# Leetcode: Unique paths

Given an `m * n` grid, we start in the top left corner at position `(1,1)`. We want to move to the bottom right corner with either `right` or `down` steps. How many different combinations of `right` and `down` are there for a given grid of size `m * n`? We need to find an algorithm that works on arbitrarily large grids. Given this example grid of `(2,3)`:

There are `3` different ways from start to finish:
• Down, Right Right
• Right, Down, Right
• Right, Right, Down
To simplify this problem, we can think of a down move as `1` and of a right move as `0`. This shows us, that we can either do `100`, `010`, or `001`. We observe that the one is in every position. Now, two different down moves are identical, hence there are less than `2^n` solutions. If we think of this problem as a backtracking problem, we can come up with a recursive algorithm. At the first position we can go either down or right. Depending on which way we go, we have to shrink the field either on the x or y-axis. We then add the result of going right to the result of going down. This step is repeated until we can only go down or right in which case we can return `1`. The first solution that I submitted to Leetcode looked like this. While it is technically correct it has one flaw: A lot of fields are calculated over and over again. The algorithm goes first to the very end, then returns a `1` and goes back from there. Then for every field it has to recompute the values, even if it visited that field before. This solution produces the correct results but times out on Leetcode. The final solution looks like this. I added a `map` to avoid calculating the same results over and over again. This is especially beneficial for larger fields where we would reach the same field via many different ways. As keys I used the coordinates of the field.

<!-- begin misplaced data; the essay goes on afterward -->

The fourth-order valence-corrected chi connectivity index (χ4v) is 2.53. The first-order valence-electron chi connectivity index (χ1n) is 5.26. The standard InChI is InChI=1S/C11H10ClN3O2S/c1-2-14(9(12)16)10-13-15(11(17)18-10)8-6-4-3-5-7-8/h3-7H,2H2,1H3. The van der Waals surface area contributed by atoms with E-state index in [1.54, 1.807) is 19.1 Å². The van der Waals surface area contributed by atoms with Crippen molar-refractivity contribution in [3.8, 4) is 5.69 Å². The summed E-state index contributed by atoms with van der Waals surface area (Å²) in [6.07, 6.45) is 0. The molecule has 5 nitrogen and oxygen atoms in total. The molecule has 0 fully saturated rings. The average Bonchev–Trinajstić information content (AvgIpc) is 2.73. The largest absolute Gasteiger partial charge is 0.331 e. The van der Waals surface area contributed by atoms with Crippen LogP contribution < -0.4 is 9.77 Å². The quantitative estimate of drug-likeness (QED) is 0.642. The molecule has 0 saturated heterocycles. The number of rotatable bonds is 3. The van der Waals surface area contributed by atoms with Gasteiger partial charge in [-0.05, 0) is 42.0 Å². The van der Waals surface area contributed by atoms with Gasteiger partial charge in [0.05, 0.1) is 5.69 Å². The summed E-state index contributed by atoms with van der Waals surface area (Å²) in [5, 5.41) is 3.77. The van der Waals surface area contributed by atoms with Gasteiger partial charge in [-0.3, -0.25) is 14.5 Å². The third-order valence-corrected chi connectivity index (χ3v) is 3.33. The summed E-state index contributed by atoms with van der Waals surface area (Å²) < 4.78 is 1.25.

Runtime: 44 ms, faster than 65.61% of Python3 online submissions for Unique Paths. Memory Usage: 14.3 MB, less than 6.40% of Python3 online submissions for Unique Paths.